When the former New South Wales Labor government moved Sydney’s second cruise ship terminal further up the harbour, from the Barangaroo redevelopment to White Bay, below the residential peninsula of Balmain, it made a huge, short-sighted mistake that’s turned the city’s $2.3 billion cruise industry into a political football in the lead up to the state’s March 28 election.
There’s no shore-to-ship power at the site. That means the 100-plus cruise liners using the berth this summer are forced to keep engines running to power the ships. Local residents say the fumes are making them sick, with some residents claiming they now get headaches they’ve never had before.
Which leads to the industry’s other big problem: the fuel it burns, which has also become an election issue, with Sydney shock jock Alan Jones firmly behind the Balmain residents in their fight for clean air.
Ships cruising in Australian waters run on low-quality, cheap diesel known as bunker fuel, which is high in sulfur, full of heavy metals and a serious pollutant when burned. The US, Canada and EU have much tighter controls on fuel quality, with just 0.1% sulfur allowed. Sulfur levels in Australia are up to 35 times higher at the permissible level of 3.5%, which is deemed carcinogenic by the World Health Organisation. The problem for Balmain residents is that the peninsula rises to the same height ships’ funnels, so the black smoke they pump out is drifting directly into homes.
Local residents have been campaigning on the issue ever since Labor announced it was moving the terminal, against the wishes of the industry, to White Bay, and have lived with the fallout for nearly two years ever since the $57 million terminal opened in April 2013.
And while the local seat in controlled by Greens MP Jamie Parker, both the ALP and Liberals are scrambling to offer solutions just a fortnight out from the election.
Labor leader Luke Foley made get tough noises on the cruise industry last week without acknowledging he’s attempting to clean up a mess of his own party’s making. The ALP has now promised to create an “emissions control area” around White Bay, bringing sulfur levels down the international standard of 0.1%, as well as banning overnight berthing at the terminal and ramping up penalties for noise pollution.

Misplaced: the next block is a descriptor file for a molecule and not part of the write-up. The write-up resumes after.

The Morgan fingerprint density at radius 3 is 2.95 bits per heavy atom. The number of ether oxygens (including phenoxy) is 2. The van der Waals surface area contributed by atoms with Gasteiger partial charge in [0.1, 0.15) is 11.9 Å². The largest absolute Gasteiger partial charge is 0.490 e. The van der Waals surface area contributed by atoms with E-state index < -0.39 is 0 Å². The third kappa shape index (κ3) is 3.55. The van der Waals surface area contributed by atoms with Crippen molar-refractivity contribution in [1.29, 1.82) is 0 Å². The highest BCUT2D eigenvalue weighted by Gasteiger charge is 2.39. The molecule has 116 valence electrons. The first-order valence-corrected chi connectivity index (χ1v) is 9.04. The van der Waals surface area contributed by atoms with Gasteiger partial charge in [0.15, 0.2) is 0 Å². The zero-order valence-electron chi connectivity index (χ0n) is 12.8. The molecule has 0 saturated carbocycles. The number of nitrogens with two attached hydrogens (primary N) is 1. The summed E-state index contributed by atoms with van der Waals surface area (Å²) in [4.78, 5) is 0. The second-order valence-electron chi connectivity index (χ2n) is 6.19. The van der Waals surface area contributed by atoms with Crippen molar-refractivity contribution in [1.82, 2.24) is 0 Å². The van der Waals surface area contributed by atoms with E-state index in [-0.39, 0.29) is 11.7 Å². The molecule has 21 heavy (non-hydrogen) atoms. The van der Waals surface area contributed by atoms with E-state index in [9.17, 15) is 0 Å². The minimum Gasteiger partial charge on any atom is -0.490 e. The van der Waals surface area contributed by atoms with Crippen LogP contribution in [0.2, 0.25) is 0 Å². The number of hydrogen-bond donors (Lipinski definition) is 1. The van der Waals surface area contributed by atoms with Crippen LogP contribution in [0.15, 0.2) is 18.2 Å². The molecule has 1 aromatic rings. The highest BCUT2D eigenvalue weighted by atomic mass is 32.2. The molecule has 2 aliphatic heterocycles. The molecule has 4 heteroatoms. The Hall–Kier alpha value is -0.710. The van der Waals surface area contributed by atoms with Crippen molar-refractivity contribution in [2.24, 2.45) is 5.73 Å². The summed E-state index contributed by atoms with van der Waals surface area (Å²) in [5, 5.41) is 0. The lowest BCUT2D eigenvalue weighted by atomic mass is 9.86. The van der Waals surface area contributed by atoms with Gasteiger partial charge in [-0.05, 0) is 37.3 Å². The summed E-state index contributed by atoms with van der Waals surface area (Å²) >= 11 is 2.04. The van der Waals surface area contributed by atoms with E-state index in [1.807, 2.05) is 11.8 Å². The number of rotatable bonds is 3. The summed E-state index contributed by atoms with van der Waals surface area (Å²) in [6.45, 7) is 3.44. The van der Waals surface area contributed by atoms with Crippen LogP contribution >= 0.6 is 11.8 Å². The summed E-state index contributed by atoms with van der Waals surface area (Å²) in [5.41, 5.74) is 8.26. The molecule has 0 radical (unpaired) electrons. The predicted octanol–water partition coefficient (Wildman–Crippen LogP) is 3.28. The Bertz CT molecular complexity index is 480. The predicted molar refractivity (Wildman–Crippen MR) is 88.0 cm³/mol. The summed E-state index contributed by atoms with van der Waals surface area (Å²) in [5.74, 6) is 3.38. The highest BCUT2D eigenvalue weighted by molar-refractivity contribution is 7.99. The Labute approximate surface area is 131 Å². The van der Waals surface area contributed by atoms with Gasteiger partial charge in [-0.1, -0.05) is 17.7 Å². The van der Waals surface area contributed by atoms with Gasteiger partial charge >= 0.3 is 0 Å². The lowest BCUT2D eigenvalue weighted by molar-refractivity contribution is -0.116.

A NSW upper house inquiry report, released last month, recommended shore-to-ship power and Foley’s pledged to look into it. The report also labelled the move to White Bay a mistake and bagged the Environmental Protection Authority for sitting on its hands during the approval process.
Balmain residents have been pushing the EPA to act ever since, to little effect, although NSW environment minister Rob Stokes says he’s been working on the issue.
On Wednesday, Stokes matched Labor’s proposal to cut sulfur emissions to 0.1%, setting a deadline of July 2016 for action, as well as promising a review of emissions standard for other shipping too. He’s been pushing for a national approach with the other states and the federal government to create a clean air agreement and an analysis of installing ship-to-shore power in every major NSW cruise industry port is underway and due by the end of 2015. Even the Overseas Passenger Terminal at Circular Quay does not have shore-to-ship power for liners the size of a small town of up to 3500 people.
But the cruise industry isn’t happy, with Tourism and Transport Forum CEO Margy Osmond saying they’re being penalised for Labor’s mistake, describing the new mandatory standard as “out of the blue”, claiming the 16-month warning doesn’t give the industry enough time to change.
She says the current pre-election bidding war puts a $2.3 billion industry and 10,500 jobs at risk.
“Neither party has explained how it intends to ensure that cruise ships have access to the necessary supplies of soon to be required low sulphur fuel which is currently unavailable in large quantities in Sydney,” Osmond said.
“Nor has any consideration been given to the investment cruise ship companies like Carnival have started to make to introduce ‘scrubbing’ technology. This technology is being phased in voluntarily to their ships over the coming four years, specifically to deliver much lower emissions.
“This type of decision making, designed as a ‘quick-fix’, is poor public policy and has created uncertainty for the cruise ship industry at the most popular destination for the sector.”
But for Balmain residents, some of whom have sold there homes and moved out of the area, a fix to the pollution problems damaging their health can’t come soon enough.
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